5 Top Monitor Features for Creative Professionals

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So, you’re in the market for a new display and find yourself surrounded by terms such as LCD, OLED, TN, IPS, 8-bit, 10-bit, calibration, HDR, lions, tigers, and bears. Oh, my! As if these seemingly cryptic phrases aren’t confusing enough, there are other considerations, such as how big of a monitor do you need? Can you still get by with 1080, or do you need a 4K or 5K display? Do you need a dual-monitor setup? Maybe you’d like a display that has peripheral connectivity. Read below to find the top features that creative content professionals should be looking for when selecting a new monitor.

Monitor Size, Display Resolution, and PPI

Don’t be fooled. When it comes to selecting a monitor for tasks such as post-processing, size matters. Given the ever-growing resolution of images, bigger is generally better, so measure your workspace to see how large of a display it can comfortably handle. If you’re going with a Full HD (1920 x 1080) display, I wouldn’t go smaller than 21.5", and for 4K, you’ll want to go a bit bigger to notice the benefits. I’d suggest a minimum 4K display size of 27", but 31.5" will really let this resolution shine. In the 4K range, both the ViewSonic VP2785-4K 27" 16:9 4K UHD IPS Monitor and VP3268-4K 32" 16:9 4K HDR IPS Monitor have an Ultra HD (3840 x 2160) resolution, while the VP3881 38" 21:9 WQHD+ 4K Curved IPS Monitor has a resolution of 3840 x 1600. Dell also makes worthy Ultra HD displays with the UP2718Q 27" 16:9 UltraSharp 4K IPS Monitor and UP3216Q 31.5" 16:9 UltraSharp 4K UHD IPS Monitor.

ViewSonic VP3268-4K 32" 16:9 4K HDR IPS Monitor

If you’re going with 5K (5120 x 2880), I’d suggest a display of 30" or larger, although something like that could be cost-prohibitive, making the LG 27MD5KB-B UltraFine 27" 16:9 5K IPS Monitor a good starting point. If you need even greater detail, look into Dell’s UP3218K 31.5" 16:9 8K IPS Monitor and its 7680 x 4320 resolution.

Dell UP3218K 31.5" 16:9 8K IPS Monitor

I will also caution you against buying a larger display than a resolution can handle. Suppose you find a 32" Full HD display and the price is just right. While it may seem like a sure thing, check its PPI (pixels per inch). At 32", the pixels of Full HD displays start to wear thin and look blocky, which is the opposite of crisp and clear. If you want a dual-monitor setup, not only will you need the physical space, you’ll also need to make sure your system and GPU can power two or more displays.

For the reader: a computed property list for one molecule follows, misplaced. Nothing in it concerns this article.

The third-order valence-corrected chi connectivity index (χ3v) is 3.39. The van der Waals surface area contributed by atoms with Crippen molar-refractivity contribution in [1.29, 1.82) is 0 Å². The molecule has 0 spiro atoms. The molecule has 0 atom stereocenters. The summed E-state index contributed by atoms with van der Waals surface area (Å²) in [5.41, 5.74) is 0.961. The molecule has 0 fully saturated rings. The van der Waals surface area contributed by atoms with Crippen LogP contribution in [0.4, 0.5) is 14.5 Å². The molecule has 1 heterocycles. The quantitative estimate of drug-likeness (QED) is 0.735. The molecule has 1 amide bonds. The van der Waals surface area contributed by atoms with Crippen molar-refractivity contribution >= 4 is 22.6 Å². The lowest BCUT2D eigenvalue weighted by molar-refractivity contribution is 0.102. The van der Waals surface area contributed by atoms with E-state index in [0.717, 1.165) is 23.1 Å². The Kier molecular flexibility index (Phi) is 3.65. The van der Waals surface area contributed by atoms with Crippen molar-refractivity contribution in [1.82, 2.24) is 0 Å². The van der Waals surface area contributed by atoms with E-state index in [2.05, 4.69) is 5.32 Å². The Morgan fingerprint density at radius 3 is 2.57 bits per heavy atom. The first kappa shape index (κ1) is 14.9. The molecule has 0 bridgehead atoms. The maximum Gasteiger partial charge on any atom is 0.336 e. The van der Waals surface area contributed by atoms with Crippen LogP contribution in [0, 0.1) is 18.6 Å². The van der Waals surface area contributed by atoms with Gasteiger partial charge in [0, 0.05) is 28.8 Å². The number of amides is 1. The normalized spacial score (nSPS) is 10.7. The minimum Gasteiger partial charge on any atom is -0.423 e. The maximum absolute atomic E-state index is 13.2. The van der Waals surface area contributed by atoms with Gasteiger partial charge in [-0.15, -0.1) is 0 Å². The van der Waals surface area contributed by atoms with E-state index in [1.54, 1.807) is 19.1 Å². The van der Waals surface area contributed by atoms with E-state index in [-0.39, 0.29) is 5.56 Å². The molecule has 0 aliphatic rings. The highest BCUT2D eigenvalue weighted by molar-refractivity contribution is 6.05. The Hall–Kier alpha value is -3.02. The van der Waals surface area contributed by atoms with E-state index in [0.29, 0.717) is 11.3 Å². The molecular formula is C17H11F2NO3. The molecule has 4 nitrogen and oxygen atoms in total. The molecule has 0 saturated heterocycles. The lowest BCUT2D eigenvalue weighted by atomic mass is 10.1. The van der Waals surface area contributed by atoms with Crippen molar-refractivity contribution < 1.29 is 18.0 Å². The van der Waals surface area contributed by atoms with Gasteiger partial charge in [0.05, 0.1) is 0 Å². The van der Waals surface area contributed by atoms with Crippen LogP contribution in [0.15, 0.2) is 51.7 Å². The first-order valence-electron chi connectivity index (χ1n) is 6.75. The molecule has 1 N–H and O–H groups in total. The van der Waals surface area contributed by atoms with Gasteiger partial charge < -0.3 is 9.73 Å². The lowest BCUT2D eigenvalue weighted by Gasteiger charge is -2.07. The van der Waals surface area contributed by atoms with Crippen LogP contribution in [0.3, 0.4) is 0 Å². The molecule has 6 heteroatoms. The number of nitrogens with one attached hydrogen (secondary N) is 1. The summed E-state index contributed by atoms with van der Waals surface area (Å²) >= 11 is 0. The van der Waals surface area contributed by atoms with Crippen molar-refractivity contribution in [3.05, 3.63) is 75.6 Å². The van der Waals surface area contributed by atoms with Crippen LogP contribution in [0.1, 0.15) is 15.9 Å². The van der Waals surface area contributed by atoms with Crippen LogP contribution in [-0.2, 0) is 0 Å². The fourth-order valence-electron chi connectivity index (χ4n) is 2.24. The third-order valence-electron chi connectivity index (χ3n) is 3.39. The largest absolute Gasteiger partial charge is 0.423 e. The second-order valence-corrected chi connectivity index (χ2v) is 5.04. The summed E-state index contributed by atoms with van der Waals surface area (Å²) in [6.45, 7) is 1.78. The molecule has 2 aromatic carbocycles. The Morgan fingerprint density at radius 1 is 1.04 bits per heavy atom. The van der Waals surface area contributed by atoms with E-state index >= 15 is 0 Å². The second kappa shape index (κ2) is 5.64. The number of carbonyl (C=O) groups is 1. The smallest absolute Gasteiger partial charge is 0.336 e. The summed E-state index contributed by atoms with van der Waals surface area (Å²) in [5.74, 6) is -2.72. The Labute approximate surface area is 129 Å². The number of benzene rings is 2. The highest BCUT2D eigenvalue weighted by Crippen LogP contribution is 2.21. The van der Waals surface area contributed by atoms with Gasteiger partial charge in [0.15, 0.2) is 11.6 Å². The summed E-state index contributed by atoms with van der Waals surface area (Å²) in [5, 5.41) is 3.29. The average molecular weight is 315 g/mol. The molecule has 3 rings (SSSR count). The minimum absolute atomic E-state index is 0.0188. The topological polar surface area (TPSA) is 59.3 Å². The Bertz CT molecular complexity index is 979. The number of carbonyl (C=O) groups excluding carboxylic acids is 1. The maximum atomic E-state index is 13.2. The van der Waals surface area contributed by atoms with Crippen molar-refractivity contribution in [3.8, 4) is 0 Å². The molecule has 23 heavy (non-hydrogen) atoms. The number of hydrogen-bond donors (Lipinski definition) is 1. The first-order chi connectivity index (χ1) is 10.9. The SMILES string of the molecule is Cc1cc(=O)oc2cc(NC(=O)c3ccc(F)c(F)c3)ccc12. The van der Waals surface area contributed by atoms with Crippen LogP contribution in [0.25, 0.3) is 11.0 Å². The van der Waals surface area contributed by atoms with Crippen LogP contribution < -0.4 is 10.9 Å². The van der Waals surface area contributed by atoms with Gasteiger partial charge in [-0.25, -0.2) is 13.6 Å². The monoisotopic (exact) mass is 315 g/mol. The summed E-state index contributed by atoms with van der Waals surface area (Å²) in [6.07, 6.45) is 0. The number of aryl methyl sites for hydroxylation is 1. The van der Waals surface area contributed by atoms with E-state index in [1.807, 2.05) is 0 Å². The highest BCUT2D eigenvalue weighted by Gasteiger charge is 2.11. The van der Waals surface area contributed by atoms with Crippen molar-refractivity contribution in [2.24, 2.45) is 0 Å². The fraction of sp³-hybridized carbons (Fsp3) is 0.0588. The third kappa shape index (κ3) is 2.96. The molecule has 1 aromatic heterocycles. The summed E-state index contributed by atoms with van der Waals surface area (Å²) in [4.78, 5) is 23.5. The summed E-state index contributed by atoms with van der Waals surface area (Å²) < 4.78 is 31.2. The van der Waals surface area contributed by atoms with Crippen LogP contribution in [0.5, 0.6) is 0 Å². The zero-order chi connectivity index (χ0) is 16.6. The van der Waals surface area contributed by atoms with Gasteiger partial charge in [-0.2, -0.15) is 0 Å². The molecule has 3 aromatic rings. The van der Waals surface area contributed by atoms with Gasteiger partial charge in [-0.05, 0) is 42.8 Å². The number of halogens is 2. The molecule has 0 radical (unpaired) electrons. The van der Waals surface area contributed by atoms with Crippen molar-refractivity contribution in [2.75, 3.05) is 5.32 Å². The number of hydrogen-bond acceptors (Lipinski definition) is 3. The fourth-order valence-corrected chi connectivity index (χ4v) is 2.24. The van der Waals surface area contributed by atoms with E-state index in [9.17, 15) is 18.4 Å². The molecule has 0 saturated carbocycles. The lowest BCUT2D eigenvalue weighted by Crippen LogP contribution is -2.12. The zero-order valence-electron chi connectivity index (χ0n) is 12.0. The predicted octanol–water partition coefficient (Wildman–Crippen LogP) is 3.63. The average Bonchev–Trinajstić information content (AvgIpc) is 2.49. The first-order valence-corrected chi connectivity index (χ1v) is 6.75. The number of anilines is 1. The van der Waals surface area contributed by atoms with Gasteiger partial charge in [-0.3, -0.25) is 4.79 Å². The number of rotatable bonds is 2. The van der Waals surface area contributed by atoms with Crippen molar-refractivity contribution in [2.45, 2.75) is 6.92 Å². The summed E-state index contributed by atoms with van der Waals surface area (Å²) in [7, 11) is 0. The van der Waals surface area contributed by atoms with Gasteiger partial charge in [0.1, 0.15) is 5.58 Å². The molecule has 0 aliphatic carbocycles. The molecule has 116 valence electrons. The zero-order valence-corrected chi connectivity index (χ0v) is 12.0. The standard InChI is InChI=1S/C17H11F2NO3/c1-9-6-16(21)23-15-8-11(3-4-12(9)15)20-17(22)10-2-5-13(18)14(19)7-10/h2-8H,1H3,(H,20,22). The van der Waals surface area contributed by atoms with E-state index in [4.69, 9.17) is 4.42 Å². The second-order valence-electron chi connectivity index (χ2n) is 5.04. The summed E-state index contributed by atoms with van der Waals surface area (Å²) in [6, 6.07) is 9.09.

Panel Type, Viewing Angles, and LED (Light-Emitting Diode) vs. OLED (Organic LED)

When it comes to displays, there are a few unique panel types. For creative content work, I personally would not recommend TN (Twisted Nematic) panels. They have limited viewing angles (around 90°/60°) and in most cases, can’t produce the level of color accuracy creative applications require. They also generally only represent 6-bits of color and use dithering to display all colors. Thus, TN monitors only display a limited color gamut.

IPS (In-Plane Switching) displays are solid options for creative content professionals. They are true 8-bit or 10-bit (full color reproduction with no dithering), have wider viewing angles (usually 170°/170° or higher), and can reproduce a much larger color gamut. They also offer fast response times and refresh rates.

Right LED display can lead you to believe that you’re living out your dreams in Total Recall...

MVA (Multi-Domain Vertical Alignment) panels are 8-bit and quality-wise, sit between TN and IPS for viewing angles, refresh rates, brightness, and color reproduction. PVA (Patterned Vertical Alignment) displays are like MVA, but offer high contrast ratios, and S-PVA (Super PVA) displays offer good viewing angles, fast response times, and an 8-bit color gamut with good color reproduction.

Whichever panel type you select, it’ll most likely be an LED-backlit display, which is the dominant display technology by far. However, don’t be surprised if you see OLED displays slowly creeping up. OLED technology is more common on TVs, smartphones, and tablets, and will eventually show up on computer displays. In short, LED displays use a backlight to illuminate their pixels, while OLED displays produce their own light and its brightness can be controlled on a pixel-by-pixel basis.